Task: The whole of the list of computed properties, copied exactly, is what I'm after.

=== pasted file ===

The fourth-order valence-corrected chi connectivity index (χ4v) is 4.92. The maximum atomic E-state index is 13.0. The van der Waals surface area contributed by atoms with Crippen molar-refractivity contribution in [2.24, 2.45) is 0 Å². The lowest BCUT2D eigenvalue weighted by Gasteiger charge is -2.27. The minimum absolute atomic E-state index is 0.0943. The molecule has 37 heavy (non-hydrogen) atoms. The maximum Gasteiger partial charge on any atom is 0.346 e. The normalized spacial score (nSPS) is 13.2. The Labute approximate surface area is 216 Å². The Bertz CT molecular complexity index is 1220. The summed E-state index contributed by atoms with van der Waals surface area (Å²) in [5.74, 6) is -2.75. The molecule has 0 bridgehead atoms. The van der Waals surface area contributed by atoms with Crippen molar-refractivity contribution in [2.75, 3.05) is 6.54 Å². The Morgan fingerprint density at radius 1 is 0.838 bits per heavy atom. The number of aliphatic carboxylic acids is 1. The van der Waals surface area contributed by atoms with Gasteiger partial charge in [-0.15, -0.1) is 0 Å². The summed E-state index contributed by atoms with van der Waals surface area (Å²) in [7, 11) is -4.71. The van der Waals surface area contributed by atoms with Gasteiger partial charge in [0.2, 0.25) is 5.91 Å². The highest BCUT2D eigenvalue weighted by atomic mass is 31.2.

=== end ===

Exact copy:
The fourth-order valence-corrected chi connectivity index (χ4v) is 4.92. The maximum atomic E-state index is 13.0. The van der Waals surface area contributed by atoms with Crippen molar-refractivity contribution in [2.24, 2.45) is 0 Å². The lowest BCUT2D eigenvalue weighted by Gasteiger charge is -2.27. The minimum absolute atomic E-state index is 0.0943. The molecule has 37 heavy (non-hydrogen) atoms. The maximum Gasteiger partial charge on any atom is 0.346 e. The normalized spacial score (nSPS) is 13.2. The Labute approximate surface area is 216 Å². The Bertz CT molecular complexity index is 1220. The summed E-state index contributed by atoms with van der Waals surface area (Å²) in [5.74, 6) is -2.75. The molecule has 0 bridgehead atoms. The van der Waals surface area contributed by atoms with Crippen molar-refractivity contribution in [2.75, 3.05) is 6.54 Å². The Morgan fingerprint density at radius 1 is 0.838 bits per heavy atom. The number of aliphatic carboxylic acids is 1. The van der Waals surface area contributed by atoms with Gasteiger partial charge in [-0.15, -0.1) is 0 Å². The summed E-state index contributed by atoms with van der Waals surface area (Å²) in [7, 11) is -4.71. The van der Waals surface area contributed by atoms with Gasteiger partial charge in [0.2, 0.25) is 5.91 Å². The highest BCUT2D eigenvalue weighted by atomic mass is 31.2.